Atlanta City Council member Andre Dickens will be the 61st mayor of Atlanta, defeating City Council President Felicia Moore in a runoff election that comes at a pivotal time for the city.

The Associated Press called the race shortly after 10:30 p.m, when Dickens had secured more than 60% of the vote.

Tuesday's results usher in a new era for Atlanta politics after Mayor Keisha Lance Bottoms announced in May she would not seek another term and former Mayor Kasim Reed finished third in the general election earlier this month.

"Progress right now can't wait," Dickens said to a throng of supporters after the race was called. "We have to capture this moment and we will capture this momentum and capture it now and build upon it. The people who have made this victory possible, these people will change Atlanta's future."

Dickens, 47, pitched his campaign to voters as one of both stability and a progressive vision for the city that has struggled with big city issues income inequality, traffic, rising violent crime and the looming threat of a wealthy white enclave seeking to divorce itself from Atlanta's boundaries and future.

In his victory speech, Dickens said he was humbled by the results and vowed to restore Atlanta to "that shining city on a hill."

"Atlanta is here tonight, it is home to the movement that has changed the world," he said. "We need another movement right now, and we have voted for new leadership in this direction. We voted for progress, yes, and a problem solver, a bridge builder for transformation. And this work will start right now."

Dickens' victory was cast as an upset, after the general election was dominated by Moore and Reed in polling, fundraising and headlines. At a polling place in southeast Atlanta earlier Tuesday, Dickens remarked that his campaign had been seen and heard more in recent weeks.

“In the past it was 14 of us, and really from the very beginning, people were describing it as a two person race: of Kasim and Felicia,” he said. “So at that time I was in the pack trying to be heard… but now the race started brand new on Nov. 3 and we were both at 0-0.”

In the four weeks since the general election where he earned 23% of the vote, Dickens racked up high-profile endorsements from Bottoms, former mayor and U.N. Ambassador Andrew Young and Fulton County District Attorney Fani Willis.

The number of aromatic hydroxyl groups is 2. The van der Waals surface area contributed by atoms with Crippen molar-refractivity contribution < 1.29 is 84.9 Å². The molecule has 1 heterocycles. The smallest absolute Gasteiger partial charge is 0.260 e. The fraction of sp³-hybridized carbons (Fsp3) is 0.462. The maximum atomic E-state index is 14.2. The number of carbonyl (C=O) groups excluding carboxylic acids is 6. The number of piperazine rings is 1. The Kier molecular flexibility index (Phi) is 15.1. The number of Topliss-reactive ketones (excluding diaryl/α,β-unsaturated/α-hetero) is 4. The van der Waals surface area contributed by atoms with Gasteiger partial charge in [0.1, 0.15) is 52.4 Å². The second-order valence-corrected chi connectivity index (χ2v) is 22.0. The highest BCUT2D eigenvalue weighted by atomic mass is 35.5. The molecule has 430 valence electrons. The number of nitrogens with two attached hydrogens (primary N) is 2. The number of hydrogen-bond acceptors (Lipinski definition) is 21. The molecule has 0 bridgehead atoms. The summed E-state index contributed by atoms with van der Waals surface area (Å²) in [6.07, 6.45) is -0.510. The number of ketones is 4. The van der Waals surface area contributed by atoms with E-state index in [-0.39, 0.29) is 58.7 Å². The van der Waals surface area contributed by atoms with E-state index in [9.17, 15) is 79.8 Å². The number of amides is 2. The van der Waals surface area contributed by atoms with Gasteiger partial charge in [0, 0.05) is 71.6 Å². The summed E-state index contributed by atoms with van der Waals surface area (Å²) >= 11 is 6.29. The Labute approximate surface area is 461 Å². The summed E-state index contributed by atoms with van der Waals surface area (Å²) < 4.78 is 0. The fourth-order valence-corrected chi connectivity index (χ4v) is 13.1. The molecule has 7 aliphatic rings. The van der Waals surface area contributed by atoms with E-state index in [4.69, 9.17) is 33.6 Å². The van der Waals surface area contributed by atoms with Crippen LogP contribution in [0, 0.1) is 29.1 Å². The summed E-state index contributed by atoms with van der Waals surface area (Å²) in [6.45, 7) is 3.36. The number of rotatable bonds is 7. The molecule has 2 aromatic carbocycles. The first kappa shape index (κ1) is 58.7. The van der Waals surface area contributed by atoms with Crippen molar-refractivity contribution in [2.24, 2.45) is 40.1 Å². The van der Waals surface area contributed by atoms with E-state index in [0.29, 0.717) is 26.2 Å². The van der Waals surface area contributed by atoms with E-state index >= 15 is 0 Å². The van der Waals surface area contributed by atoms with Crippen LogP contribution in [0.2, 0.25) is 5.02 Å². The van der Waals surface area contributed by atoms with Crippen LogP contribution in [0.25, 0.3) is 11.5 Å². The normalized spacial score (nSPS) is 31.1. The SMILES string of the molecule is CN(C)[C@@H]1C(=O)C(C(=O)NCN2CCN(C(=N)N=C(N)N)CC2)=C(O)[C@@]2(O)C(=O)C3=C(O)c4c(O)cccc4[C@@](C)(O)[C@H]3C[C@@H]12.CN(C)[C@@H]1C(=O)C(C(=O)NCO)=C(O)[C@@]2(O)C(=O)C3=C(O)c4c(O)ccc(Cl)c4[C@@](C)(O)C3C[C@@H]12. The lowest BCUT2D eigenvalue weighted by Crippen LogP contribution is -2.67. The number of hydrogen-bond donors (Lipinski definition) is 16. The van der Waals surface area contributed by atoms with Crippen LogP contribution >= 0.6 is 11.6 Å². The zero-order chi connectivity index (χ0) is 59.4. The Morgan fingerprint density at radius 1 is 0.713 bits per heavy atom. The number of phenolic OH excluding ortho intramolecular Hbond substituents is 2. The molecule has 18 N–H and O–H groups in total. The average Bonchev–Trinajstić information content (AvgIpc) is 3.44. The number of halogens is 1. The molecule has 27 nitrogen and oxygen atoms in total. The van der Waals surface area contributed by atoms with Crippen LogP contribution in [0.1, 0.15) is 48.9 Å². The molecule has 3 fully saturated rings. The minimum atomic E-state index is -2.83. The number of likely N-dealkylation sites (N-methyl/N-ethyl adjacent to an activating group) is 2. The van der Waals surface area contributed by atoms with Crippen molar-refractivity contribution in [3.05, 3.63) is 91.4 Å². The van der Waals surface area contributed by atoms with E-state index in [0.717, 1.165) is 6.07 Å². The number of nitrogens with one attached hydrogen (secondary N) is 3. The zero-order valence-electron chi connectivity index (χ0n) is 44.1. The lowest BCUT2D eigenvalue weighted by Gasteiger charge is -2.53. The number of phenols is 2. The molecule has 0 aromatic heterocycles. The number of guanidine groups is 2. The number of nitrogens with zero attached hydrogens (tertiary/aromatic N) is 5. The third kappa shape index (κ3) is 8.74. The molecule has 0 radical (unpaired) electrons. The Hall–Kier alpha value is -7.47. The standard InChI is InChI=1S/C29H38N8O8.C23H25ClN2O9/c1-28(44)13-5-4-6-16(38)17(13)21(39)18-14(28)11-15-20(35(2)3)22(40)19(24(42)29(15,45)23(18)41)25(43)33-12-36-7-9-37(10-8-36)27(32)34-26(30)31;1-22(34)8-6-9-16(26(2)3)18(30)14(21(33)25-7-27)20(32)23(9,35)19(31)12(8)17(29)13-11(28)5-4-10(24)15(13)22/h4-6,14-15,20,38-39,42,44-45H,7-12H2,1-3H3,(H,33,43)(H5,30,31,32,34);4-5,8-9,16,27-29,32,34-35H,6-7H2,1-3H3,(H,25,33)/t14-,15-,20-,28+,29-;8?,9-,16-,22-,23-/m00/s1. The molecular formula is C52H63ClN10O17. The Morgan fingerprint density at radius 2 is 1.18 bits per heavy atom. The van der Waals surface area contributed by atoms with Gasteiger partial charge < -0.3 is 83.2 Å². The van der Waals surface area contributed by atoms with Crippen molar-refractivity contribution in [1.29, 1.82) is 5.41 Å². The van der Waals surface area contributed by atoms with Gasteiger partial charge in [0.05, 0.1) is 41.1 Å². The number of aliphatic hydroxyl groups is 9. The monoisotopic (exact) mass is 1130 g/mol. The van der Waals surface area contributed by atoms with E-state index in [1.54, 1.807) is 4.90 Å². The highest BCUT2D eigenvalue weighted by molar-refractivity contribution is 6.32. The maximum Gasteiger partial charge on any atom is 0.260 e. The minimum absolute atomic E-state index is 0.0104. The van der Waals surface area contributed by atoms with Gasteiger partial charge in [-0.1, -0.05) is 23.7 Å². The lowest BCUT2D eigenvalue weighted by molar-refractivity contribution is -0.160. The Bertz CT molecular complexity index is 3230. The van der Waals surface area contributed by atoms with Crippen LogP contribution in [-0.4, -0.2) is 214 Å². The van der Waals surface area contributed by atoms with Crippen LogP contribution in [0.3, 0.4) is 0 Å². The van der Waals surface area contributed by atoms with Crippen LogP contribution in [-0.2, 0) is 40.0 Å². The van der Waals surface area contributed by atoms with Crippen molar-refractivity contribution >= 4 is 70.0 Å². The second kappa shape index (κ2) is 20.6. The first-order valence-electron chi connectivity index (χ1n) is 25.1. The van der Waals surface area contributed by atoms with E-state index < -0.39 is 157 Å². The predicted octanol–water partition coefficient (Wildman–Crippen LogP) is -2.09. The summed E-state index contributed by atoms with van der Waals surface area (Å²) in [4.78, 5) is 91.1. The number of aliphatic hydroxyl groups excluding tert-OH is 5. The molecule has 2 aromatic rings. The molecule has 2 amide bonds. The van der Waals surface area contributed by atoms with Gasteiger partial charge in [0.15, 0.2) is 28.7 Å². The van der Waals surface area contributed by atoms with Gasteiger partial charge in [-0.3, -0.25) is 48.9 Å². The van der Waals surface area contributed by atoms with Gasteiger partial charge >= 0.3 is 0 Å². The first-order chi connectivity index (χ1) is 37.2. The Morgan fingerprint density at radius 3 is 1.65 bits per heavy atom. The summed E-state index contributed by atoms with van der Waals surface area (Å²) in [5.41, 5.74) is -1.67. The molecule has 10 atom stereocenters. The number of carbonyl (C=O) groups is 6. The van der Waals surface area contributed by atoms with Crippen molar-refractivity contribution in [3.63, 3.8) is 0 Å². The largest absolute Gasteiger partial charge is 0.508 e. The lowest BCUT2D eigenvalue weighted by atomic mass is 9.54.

“When Andre is elected our 61st mayor, he will represent us,” Bottoms said to a packed crowd at The Gathering Spot late Tuesday night. “Thinking of the least of these, thinking of children in our community, thinking of people across this city: from Bankhead to Buckhead, from Cascade to Chastain, from Whitehall Street to the White House.”

Atlanta City Council President Felicia Moore speaks to supporters after conceding the runoff for mayor of Atlanta.

Atlanta City Council President Felicia Moore speaks to supporters after conceding the runoff for mayor of Atlanta.

Credit: Stephen Fowler | GPB News

A few miles away in a small hotel ballroom, Moore's supporters expressed gratitude for her campaign and an air of disbelief that the loss was so great.

"I know some of you are very sad, as shocked as I am and your brain is kinda processing," she said. "You had a vision in your head, something that did not materialize. But I just believe that things work in perfect order. There's a reason for this."

Moore stressed that while her campaign was over, there was still work to be done to improve the city and support Dickens as he takes office next January.

"So there's no division tonight, no division tonight between the Dickens camp and the Moore camp, because we're all camp Atlanta," she said.

Of the many issues facing the next mayor and city council, one that has garnered a near-united front is opposition to the Buckhead cityhood movement, backed by Republican lawmakers from outside the city and county and pitched as a right of self-determination stemming from displeasure with crime.

Moore said those residents should work with Dickens and Atlanta officials to solve problems instead of attempting the unprecedented process to de-annex a large swath of land and tax revenue to create a new city.

"I said it before and I will continue to say it, Atlanta is better together than it will ever be apart," Moore said.